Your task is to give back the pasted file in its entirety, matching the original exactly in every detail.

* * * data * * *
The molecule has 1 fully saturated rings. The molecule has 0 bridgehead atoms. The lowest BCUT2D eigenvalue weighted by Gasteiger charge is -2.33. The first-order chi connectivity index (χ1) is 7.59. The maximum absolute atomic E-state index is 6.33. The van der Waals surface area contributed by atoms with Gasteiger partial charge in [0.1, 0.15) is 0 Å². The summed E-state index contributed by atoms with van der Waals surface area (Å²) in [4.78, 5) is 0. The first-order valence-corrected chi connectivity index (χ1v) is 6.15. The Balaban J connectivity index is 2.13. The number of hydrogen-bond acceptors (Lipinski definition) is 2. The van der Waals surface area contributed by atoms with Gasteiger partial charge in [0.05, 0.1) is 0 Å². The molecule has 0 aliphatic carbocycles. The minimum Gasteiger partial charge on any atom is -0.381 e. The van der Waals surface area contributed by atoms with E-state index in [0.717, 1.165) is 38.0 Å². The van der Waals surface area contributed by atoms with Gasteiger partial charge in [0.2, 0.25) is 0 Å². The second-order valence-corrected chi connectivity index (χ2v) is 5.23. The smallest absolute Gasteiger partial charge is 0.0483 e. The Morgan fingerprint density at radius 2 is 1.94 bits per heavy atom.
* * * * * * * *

The molecule has 1 fully saturated rings. The molecule has 0 bridgehead atoms. The lowest BCUT2D eigenvalue weighted by Gasteiger charge is -2.33. The first-order chi connectivity index (χ1) is 7.59. The maximum absolute atomic E-state index is 6.33. The van der Waals surface area contributed by atoms with Gasteiger partial charge in [0.1, 0.15) is 0 Å². The summed E-state index contributed by atoms with van der Waals surface area (Å²) in [4.78, 5) is 0. The first-order valence-corrected chi connectivity index (χ1v) is 6.15. The Balaban J connectivity index is 2.13. The number of hydrogen-bond acceptors (Lipinski definition) is 2. The van der Waals surface area contributed by atoms with Gasteiger partial charge in [0.05, 0.1) is 0 Å². The molecule has 0 aliphatic carbocycles. The minimum Gasteiger partial charge on any atom is -0.381 e. The van der Waals surface area contributed by atoms with E-state index in [0.717, 1.165) is 38.0 Å². The van der Waals surface area contributed by atoms with Gasteiger partial charge in [0.2, 0.25) is 0 Å². The second-order valence-corrected chi connectivity index (χ2v) is 5.23. The smallest absolute Gasteiger partial charge is 0.0483 e. The Morgan fingerprint density at radius 2 is 1.94 bits per heavy atom.